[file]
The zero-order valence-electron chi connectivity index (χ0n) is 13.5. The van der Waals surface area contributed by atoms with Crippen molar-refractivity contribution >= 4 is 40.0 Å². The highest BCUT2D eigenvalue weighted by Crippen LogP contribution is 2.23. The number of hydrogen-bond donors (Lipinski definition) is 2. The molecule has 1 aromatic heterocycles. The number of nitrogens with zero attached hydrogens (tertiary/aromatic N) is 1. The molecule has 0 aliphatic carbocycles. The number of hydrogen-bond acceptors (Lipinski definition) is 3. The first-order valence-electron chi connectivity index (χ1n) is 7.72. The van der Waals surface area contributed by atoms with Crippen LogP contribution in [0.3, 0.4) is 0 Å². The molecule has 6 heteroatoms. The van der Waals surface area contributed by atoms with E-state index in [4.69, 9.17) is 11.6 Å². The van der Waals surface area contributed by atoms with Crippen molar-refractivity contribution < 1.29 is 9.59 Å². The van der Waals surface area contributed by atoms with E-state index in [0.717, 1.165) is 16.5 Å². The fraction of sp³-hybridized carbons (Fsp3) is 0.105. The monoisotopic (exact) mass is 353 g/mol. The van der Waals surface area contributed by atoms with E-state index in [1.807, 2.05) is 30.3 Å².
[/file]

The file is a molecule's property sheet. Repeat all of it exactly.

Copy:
The zero-order valence-electron chi connectivity index (χ0n) is 13.5. The van der Waals surface area contributed by atoms with Crippen molar-refractivity contribution >= 4 is 40.0 Å². The highest BCUT2D eigenvalue weighted by Crippen LogP contribution is 2.23. The number of hydrogen-bond donors (Lipinski definition) is 2. The molecule has 1 aromatic heterocycles. The number of nitrogens with zero attached hydrogens (tertiary/aromatic N) is 1. The molecule has 0 aliphatic carbocycles. The number of hydrogen-bond acceptors (Lipinski definition) is 3. The first-order valence-electron chi connectivity index (χ1n) is 7.72. The van der Waals surface area contributed by atoms with Crippen LogP contribution in [0.3, 0.4) is 0 Å². The molecule has 6 heteroatoms. The van der Waals surface area contributed by atoms with E-state index in [4.69, 9.17) is 11.6 Å². The van der Waals surface area contributed by atoms with Crippen molar-refractivity contribution < 1.29 is 9.59 Å². The van der Waals surface area contributed by atoms with E-state index in [0.717, 1.165) is 16.5 Å². The fraction of sp³-hybridized carbons (Fsp3) is 0.105. The monoisotopic (exact) mass is 353 g/mol. The van der Waals surface area contributed by atoms with E-state index in [1.807, 2.05) is 30.3 Å².